“Do we know if DA2 will have a better range of racial diversity? I was dissapointed [sic] that Dragon Age, a game that seem [sic] to use elves as an allegory for black slavery and the treatment of native Americans lacks any black or asian people.That and it’s a fictional fantasy world that’s not based on anywhere specific so it just seems thoughtless to the point of discriminaton (sic) to not include other ethnicities. Not to mention that the character creator doesn’t really let you make a black or asian character with its messed up colour settings. Will this be changed for DA2?”
Tami Baribeau, who posts on The Border House as Cuppycake, begins her post, which provides an overview of the ensuing debate on BioWare’s forums, with the passage above. Baribeau clearly aligns herself with the poster’s sentiments and Baribeau, the original poster, and the legacy of The Border House’s advocacy for diversity are correct—it is shameful that BioWare adheres to the disturbing privileging of whiteness characteristic of most high fantasy. Yet the discussion that Baribeau summarizes, and which generated a flood posts before being locked by BioWare admins, while commendable and just, is also representative of the pitfalls of representational critiques in media culture. In order to engage in critique of character creation, progressives appeal to the neoliberal structures of market choice determined by the logics of videogames which reduce differences of all kinds to pure style. The results of critique are beholden to market forces, and existing biases of game production, as opposed to ethics and politics. What we end up getting from this push and pull exchange are a few more skin colors, rather than a game which disrupts the integrity of fixed racial difference entirely.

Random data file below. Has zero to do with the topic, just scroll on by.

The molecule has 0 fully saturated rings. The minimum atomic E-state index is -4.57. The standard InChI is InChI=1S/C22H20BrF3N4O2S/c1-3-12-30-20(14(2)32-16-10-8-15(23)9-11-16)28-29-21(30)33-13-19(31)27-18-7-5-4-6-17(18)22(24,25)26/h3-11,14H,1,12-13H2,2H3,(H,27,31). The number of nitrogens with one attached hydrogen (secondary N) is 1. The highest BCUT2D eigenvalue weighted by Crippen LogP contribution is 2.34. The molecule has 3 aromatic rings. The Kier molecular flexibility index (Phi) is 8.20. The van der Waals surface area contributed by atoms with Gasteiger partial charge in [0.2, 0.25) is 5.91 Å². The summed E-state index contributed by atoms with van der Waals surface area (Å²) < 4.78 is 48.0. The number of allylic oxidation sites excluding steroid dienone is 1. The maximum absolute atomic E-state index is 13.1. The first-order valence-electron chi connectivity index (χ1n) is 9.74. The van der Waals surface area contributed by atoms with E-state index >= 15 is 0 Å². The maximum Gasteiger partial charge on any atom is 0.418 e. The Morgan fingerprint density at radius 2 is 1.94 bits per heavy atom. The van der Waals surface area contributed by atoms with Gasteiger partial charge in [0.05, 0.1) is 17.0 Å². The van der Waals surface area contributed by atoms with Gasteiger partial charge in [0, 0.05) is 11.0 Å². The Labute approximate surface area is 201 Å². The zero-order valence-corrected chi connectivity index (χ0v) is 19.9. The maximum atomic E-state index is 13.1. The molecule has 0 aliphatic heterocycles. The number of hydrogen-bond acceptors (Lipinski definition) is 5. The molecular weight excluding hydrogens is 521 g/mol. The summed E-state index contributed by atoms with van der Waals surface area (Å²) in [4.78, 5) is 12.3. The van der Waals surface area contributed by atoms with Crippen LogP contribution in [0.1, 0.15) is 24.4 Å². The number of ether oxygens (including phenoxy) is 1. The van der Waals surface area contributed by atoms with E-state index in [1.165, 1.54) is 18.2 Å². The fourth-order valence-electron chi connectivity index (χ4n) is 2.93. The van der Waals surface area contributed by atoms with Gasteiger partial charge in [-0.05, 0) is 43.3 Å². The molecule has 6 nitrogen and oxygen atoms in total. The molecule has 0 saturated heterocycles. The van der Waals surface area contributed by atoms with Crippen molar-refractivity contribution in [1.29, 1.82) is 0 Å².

BioWare representative Stanley Woo’s responses reveal the powerful capitalistic logic of market demand and profit which truly drive game makers. Woo argues that making games fair in representation is a “slippery slope” because there’s no end to groups who would want to be represented. Thus, in his estimation, when designers decided on what races are included in a game they should depend on the setting for guidance. (As if the setting is not itself selected, or as if geography, however fantastical, provides a clear instruction manual for racial difference.) He explains:
“We’ve got European concepts pretty well covered, but perhaps you also want Asian to be represented? That might work, but is there an Asian equivalent in the Dragon Age setting?”
Woo defends the limited options of identification via an appeal to a Eurocentric setting that remains peculiarly beyond criticism—as if it exists independent of design manipulation, intention, and the pitfalls of ideology. Equally problematic in Woo’s response is his appeal to the market as the ultimate arbiter of equity in representation. Continuing from his “slippery slope” line of thinking, Woo claims that the solution from a design perspective is to “appeal to a large group of people (maybe not ‘the largest’ or ‘as many as possible’) and hope for the best.”